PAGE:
To the Editor:
I am writing to thank the residents of Thompson for the many years they have filled with wonderful memories and good times with friends. My love of Thompson started 20-plus years ago when my grandfather introduced me to Cory Grant, the owner of All Terrain Bear Hunts. I was just 12 years old when my grandfather Bill Metcalfe brought me to Thompson for the first time and I was hooked. The vast spruce forest dotted by thousands of lakes fascinated my young mind, not to mention that each piece of water held more fish than even the most eager 12-year-old could handle. Over the years, I have made several friends in Thompson and have frequented many local businesses. My trip to Thompson would not be complete without a stop at Crazy Pete’s to see him and his brother Ray. A Steve’s Special from Santa Maria Pizza, which in all my world travels I have not found a better pizza, and of course a Wimpy burger and a box of fries from Popeye’s. We have stayed at the Meridian Hotel so many times the very pleasant girls there know me and my grandfather by our first names. I left a book in my room one year and the next year when I returned, it was waiting for me on my pillow; it was with great sadness that I learned about Marge’s passing. Marge’s cooking kept us fat and happy on many a trip to Thompson. I have spent a lot of time over the years getting to know Thompsons residents and have truly come to love the uniqueness Thompson has to offer. Each visit to Thompson I try to make a point to see something unique Thompson has to offer like a trip to Paint Lake Provincial Park to spend the day taking in the vast beauty of the area and fishing. One year I had an extra few days in Thompson, which started with an invite to the Nickel Days social by some of my friends, which was to say the least, quite an experience. The next day after having a morning coffee at Timmy’s we all headed to Pisew Falls for the day. Pisew was very cool for me to see since in Alabama the closest thing we have to a waterfall is the spillway of a dam. It is the little things like the social and morning coffees at Timmy’s that make me feel like family to many Thompson residents.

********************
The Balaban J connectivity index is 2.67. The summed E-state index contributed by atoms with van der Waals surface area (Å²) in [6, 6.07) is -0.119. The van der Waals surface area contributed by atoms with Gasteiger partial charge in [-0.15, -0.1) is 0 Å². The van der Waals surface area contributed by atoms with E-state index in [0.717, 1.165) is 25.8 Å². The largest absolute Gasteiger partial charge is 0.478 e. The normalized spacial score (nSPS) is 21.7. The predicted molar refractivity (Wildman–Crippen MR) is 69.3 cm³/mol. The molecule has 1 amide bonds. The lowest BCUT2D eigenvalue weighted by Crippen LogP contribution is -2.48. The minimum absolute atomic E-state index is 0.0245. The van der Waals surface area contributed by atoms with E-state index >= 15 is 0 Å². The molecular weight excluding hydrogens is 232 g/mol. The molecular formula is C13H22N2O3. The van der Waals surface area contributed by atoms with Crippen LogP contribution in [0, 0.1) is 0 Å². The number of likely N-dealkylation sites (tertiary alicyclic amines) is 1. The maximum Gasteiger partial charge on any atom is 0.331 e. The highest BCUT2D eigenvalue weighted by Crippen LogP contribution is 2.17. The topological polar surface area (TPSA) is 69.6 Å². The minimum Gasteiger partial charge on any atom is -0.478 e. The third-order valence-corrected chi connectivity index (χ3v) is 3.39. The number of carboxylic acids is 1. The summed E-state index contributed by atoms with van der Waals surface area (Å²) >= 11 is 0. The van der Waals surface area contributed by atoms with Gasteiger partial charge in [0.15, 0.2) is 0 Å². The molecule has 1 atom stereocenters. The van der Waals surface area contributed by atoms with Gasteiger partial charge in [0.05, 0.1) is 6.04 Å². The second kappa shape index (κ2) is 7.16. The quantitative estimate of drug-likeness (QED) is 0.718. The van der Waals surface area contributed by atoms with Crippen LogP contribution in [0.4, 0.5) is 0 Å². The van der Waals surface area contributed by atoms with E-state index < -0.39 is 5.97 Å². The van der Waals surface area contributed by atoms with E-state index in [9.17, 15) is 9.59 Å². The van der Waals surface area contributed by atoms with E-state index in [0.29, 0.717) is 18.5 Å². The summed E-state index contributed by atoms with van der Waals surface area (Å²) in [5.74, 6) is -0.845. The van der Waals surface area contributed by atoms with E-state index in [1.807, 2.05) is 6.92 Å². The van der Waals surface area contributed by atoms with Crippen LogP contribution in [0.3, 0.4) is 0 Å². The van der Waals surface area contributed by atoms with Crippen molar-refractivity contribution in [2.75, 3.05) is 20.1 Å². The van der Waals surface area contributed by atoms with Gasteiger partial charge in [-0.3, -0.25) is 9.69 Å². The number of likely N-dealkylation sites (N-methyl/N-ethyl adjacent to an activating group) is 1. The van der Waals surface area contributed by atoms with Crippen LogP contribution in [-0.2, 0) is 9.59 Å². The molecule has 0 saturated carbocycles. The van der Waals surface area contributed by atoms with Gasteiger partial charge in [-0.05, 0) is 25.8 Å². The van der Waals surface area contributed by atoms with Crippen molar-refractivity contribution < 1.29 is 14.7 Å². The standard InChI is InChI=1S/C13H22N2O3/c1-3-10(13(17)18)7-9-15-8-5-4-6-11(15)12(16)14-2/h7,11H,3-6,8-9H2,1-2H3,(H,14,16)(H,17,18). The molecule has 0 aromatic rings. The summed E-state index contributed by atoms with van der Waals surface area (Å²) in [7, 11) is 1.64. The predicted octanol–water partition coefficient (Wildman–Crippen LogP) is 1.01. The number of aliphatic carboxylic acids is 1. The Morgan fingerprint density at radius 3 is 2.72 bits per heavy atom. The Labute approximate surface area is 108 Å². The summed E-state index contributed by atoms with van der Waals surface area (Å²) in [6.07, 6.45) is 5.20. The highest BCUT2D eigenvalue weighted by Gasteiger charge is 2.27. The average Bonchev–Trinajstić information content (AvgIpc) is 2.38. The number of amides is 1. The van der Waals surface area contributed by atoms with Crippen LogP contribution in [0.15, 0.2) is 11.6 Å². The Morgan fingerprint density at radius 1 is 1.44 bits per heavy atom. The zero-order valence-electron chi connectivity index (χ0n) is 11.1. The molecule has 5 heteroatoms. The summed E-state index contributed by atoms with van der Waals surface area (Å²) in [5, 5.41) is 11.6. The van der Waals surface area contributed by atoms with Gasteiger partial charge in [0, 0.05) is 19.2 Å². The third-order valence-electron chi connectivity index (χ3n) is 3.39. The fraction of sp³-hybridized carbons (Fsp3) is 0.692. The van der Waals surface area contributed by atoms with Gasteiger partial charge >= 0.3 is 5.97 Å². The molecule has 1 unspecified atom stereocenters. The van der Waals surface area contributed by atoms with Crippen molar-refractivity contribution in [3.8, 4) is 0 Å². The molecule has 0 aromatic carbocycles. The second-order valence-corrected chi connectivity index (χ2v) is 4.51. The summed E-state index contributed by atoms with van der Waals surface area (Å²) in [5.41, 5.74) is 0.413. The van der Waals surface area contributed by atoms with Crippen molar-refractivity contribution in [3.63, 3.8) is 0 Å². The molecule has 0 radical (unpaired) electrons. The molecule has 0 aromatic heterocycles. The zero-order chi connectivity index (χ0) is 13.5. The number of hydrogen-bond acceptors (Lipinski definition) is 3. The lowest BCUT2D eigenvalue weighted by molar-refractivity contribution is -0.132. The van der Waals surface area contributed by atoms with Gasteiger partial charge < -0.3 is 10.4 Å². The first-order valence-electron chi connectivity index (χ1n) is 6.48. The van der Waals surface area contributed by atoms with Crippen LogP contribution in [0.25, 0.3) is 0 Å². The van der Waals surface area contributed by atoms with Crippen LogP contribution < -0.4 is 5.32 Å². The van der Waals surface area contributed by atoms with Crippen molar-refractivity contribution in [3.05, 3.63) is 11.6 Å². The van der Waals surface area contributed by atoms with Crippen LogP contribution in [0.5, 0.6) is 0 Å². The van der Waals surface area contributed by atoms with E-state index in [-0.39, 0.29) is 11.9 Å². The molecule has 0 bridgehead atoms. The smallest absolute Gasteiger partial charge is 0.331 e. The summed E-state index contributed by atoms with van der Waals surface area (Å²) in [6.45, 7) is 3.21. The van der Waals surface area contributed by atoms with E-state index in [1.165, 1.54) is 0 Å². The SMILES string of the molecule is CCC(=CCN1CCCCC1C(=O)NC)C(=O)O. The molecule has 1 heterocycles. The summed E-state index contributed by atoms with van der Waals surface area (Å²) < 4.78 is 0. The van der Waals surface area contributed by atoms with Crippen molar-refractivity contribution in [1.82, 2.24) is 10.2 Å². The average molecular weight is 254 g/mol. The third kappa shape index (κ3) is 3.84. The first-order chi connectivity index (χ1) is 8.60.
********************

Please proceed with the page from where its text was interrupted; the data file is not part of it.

It was during one of these morning coffees on my last trip that I bumped into a man from Split Lake whom I had met a few times before. He sat down, one thing led to another, and we began discussing the Keeyask dam project. Specifically, we talked about how the construction had ruined so much of his as well as several others’ trap lines, directly taking money right out of his pocket, and his overall disgust with the entire Keeyask project. In the spring of 2006 my grandfather asked that I take over planning customer retreats as well as employee reward trips for his commercial HVAC company. I have been bringing clients from the U.S. to Thompson ever since, so they too can experience what I felt that first cool spring day when a wide-eyed 12-year-old stepped off a plane and into the Great White North. On my last few trips to Thompson, I have seen the beauty of the north country carved up by Manitoba Hydro. My disgust with what is going on in Thompson started several years ago with the beginning of the Keeyask dam project. The heavy construction activity that it stirred up along Provincial Road 280 made it nearly impossible to enjoy the peace and quiet that drew me back to Thompson so many times. Furthermore, the amount of game I was accustomed to seeing has dramatically decreased since the start of the Keeyask project. The Keeyask project made me do something I hated to do and that was move our annual trip to a different location in Saskatchewan.